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# Drawing to a texture or surface.

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Ok, so here''s the deal. I want to be able to generate the texture that I''m going to lay over my terrain at run time, that way I won''t have to have every single texture premade and loaded into memory (there won''t be enough video memory). So what I want to be able to do is load a bunch of small textures and then ''blit'' them on to a larger texture that I will wrap over the current terrain. So how do I draw one texture on to another?

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List of arguements
or

IDirect3DDevice8 :: CopyRects(arg)

uh, i dont use d3d8 so i cant help yah with this one, but i believe these are both SURFACE functions, so i think you said u were using a texture? im sure theres soem way u could use these...maybe...

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great, thank you.

why would they call it UpdateSurface? lol whatever. as long as it works.

thanks again.

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Actually I''m having some trouble getting UpdateSurface(arg) to work, anyone have some suggestions or a code snippet?

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What kind of trouble are you having with UpdateSurface? Does it return some kind of error value? What does the debug spew say?

UpdateSurface is basically there to transfer a block of data from system memory to video memory. The source surface must be in D3DPOOL_SYSTEMMEM and the destination surface must be in D3DPOOL_DEFAULT. Also, no stretching is allowed. This is all from the DX9 docs

neneboricua

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quote:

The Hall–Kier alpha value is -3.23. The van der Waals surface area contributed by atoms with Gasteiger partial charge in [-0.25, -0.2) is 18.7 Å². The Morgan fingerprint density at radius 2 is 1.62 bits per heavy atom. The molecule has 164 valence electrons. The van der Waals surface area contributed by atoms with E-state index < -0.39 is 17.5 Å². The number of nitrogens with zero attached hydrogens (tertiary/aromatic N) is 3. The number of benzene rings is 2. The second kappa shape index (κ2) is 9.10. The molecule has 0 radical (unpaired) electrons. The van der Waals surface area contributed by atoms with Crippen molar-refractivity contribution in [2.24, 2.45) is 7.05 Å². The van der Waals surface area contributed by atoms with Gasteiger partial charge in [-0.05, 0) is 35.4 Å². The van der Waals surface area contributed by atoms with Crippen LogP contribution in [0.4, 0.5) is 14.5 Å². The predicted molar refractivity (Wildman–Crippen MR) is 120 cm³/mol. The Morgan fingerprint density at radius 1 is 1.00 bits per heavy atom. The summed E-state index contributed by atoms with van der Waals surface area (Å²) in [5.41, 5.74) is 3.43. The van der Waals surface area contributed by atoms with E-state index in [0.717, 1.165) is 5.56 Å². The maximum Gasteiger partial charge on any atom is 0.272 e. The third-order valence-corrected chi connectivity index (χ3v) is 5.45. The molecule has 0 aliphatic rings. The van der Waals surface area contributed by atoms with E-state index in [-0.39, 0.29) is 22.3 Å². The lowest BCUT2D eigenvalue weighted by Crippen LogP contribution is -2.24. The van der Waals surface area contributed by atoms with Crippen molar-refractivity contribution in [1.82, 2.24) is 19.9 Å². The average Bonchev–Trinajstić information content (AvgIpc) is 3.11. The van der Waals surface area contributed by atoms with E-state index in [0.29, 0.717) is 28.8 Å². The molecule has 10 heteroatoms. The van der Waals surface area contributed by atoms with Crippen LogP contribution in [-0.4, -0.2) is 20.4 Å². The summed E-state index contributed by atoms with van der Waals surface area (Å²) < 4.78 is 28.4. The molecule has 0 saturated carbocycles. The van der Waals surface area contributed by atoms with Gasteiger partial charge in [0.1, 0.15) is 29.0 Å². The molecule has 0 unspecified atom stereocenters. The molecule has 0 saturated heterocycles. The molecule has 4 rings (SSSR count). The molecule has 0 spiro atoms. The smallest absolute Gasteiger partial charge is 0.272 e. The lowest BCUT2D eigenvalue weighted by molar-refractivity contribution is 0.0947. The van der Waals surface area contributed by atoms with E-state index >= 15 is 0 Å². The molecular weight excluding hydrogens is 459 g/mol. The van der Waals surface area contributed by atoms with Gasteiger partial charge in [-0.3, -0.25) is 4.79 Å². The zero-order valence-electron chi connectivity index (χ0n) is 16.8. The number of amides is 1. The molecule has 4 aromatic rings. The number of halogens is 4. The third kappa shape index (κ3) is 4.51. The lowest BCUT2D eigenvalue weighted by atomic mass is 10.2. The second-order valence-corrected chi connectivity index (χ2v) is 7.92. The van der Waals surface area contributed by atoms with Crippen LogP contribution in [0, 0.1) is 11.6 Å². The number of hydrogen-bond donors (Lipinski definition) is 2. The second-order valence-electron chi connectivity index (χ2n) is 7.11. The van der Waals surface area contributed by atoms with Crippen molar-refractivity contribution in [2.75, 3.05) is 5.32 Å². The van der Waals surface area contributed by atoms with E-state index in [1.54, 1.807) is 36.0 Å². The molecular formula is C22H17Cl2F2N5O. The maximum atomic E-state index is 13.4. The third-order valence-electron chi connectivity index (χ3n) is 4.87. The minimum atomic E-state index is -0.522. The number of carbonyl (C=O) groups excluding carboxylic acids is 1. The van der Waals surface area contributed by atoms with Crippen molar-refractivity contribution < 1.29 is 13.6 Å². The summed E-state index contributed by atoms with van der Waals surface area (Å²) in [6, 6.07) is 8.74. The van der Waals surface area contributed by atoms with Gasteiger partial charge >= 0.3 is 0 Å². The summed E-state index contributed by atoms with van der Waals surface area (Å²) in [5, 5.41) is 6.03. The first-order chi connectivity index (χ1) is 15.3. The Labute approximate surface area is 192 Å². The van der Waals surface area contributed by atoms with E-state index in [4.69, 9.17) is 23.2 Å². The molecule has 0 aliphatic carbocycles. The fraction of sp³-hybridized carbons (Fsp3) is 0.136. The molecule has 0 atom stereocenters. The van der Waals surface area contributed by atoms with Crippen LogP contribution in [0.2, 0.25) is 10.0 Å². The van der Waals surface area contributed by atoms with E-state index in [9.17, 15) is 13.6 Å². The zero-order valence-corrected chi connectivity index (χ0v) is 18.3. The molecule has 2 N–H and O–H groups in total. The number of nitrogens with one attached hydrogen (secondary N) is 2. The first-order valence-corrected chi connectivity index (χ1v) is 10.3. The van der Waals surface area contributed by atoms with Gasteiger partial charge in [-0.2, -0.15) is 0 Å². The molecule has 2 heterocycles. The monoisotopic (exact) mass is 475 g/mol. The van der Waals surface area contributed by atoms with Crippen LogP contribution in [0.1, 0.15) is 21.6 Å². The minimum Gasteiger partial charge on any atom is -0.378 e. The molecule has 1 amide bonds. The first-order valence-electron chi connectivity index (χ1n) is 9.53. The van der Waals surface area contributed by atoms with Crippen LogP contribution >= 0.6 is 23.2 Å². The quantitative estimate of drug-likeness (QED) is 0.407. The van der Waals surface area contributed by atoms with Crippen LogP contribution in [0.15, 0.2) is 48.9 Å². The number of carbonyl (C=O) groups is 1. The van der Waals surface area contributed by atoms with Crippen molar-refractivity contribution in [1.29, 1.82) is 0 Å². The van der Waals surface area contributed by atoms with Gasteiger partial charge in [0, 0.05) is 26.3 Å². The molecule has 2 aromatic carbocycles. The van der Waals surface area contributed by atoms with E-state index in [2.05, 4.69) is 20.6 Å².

Original post by neneboricua19
What kind of trouble are you having with UpdateSurface? Does it return some kind of error value? What does the debug spew say?

UpdateSurface is basically there to transfer a block of data from system memory to video memory. The source surface must be in D3DPOOL_SYSTEMMEM and the destination surface must be in D3DPOOL_DEFAULT. Also, no stretching is allowed. This is all from the DX9 docs

neneboricua

ohh, i guess i missed that part about where the surfaces must be located. Strange.

Thanks nene.

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D3DXLoadSurfaceFromSurface is more general utility for blitting, if you''re working in sys->sys memory.

-Nik

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Ok, thanks Nik02, I got D3DXLoadSurfaceFromSurface to copy one surface on to another. But my next question is, how could I draw one surface on to another texture with an alhpa channel? I haven't yet tested using alpha values with D3DXLoadSurfaceFromSurface (because of my problem with DxTex), but I don't think it's going to work.

Any tips?

Thanks.

[edited by - SiliconMunky on December 2, 2003 12:18:58 PM]

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I believe the alpha will be copied as well. I''m not at my own machine now, so I can''t verify this until tomorrow.

-Nik

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quote:
Original post by Nik02
I believe the alpha will be copied as well. I''m not at my own machine now, so I can''t verify this until tomorrow.

-Nik

K, thanks Nik02,

I''ll be trying to get it to work tonight when I get home from work. Hopefully I can get some sort of picture file with an alhpa channel without having to convert using DxTex, since mine isn''t working.

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I made a test file for you; get it here.
Consider it a christmas present

-Nik

EDIT:
You could also generate your own surface with alpha - just use some alpha-compatible pixel format when creating it (R8G8B8A8 recommended for smooth operation because of exactly 1 byte per color channel per pixel). Then lock it to get a pointer to the surface data, and write pixels with alpha to your heart's content
Do remember to unlock the surface to tell the gfx driver that the texture is again available for the device.